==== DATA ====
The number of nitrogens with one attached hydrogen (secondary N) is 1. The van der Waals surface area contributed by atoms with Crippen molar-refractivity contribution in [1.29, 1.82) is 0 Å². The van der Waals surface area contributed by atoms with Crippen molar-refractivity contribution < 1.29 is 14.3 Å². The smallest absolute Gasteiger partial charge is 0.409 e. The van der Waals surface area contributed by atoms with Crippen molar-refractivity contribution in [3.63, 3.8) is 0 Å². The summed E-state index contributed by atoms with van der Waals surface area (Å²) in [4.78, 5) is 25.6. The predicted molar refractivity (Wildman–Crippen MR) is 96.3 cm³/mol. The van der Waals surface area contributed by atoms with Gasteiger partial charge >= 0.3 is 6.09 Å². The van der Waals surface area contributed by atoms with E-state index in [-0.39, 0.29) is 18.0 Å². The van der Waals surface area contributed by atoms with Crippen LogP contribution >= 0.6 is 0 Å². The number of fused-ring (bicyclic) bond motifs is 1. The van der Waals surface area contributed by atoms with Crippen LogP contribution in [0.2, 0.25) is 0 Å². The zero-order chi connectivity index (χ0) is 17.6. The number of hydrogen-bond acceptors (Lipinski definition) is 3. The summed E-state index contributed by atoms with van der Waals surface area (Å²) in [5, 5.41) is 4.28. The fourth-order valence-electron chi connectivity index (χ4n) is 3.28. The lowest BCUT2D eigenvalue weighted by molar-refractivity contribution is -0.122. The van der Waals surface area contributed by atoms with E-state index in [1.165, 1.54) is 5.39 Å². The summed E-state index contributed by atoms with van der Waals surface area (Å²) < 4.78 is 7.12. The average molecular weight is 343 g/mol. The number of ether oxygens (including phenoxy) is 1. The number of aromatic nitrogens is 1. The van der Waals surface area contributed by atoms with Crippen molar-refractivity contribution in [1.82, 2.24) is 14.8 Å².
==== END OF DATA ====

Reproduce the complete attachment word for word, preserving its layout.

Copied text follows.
The number of nitrogens with one attached hydrogen (secondary N) is 1. The van der Waals surface area contributed by atoms with Crippen molar-refractivity contribution in [1.29, 1.82) is 0 Å². The van der Waals surface area contributed by atoms with Crippen molar-refractivity contribution < 1.29 is 14.3 Å². The smallest absolute Gasteiger partial charge is 0.409 e. The van der Waals surface area contributed by atoms with Crippen molar-refractivity contribution in [3.63, 3.8) is 0 Å². The summed E-state index contributed by atoms with van der Waals surface area (Å²) in [4.78, 5) is 25.6. The predicted molar refractivity (Wildman–Crippen MR) is 96.3 cm³/mol. The van der Waals surface area contributed by atoms with Gasteiger partial charge >= 0.3 is 6.09 Å². The van der Waals surface area contributed by atoms with E-state index in [-0.39, 0.29) is 18.0 Å². The van der Waals surface area contributed by atoms with Crippen LogP contribution >= 0.6 is 0 Å². The number of fused-ring (bicyclic) bond motifs is 1. The van der Waals surface area contributed by atoms with Crippen LogP contribution in [0.2, 0.25) is 0 Å². The zero-order chi connectivity index (χ0) is 17.6. The number of hydrogen-bond acceptors (Lipinski definition) is 3. The summed E-state index contributed by atoms with van der Waals surface area (Å²) in [5, 5.41) is 4.28. The fourth-order valence-electron chi connectivity index (χ4n) is 3.28. The lowest BCUT2D eigenvalue weighted by molar-refractivity contribution is -0.122. The van der Waals surface area contributed by atoms with E-state index in [1.165, 1.54) is 5.39 Å². The summed E-state index contributed by atoms with van der Waals surface area (Å²) < 4.78 is 7.12. The average molecular weight is 343 g/mol. The number of ether oxygens (including phenoxy) is 1. The number of aromatic nitrogens is 1. The van der Waals surface area contributed by atoms with Crippen molar-refractivity contribution in [1.82, 2.24) is 14.8 Å².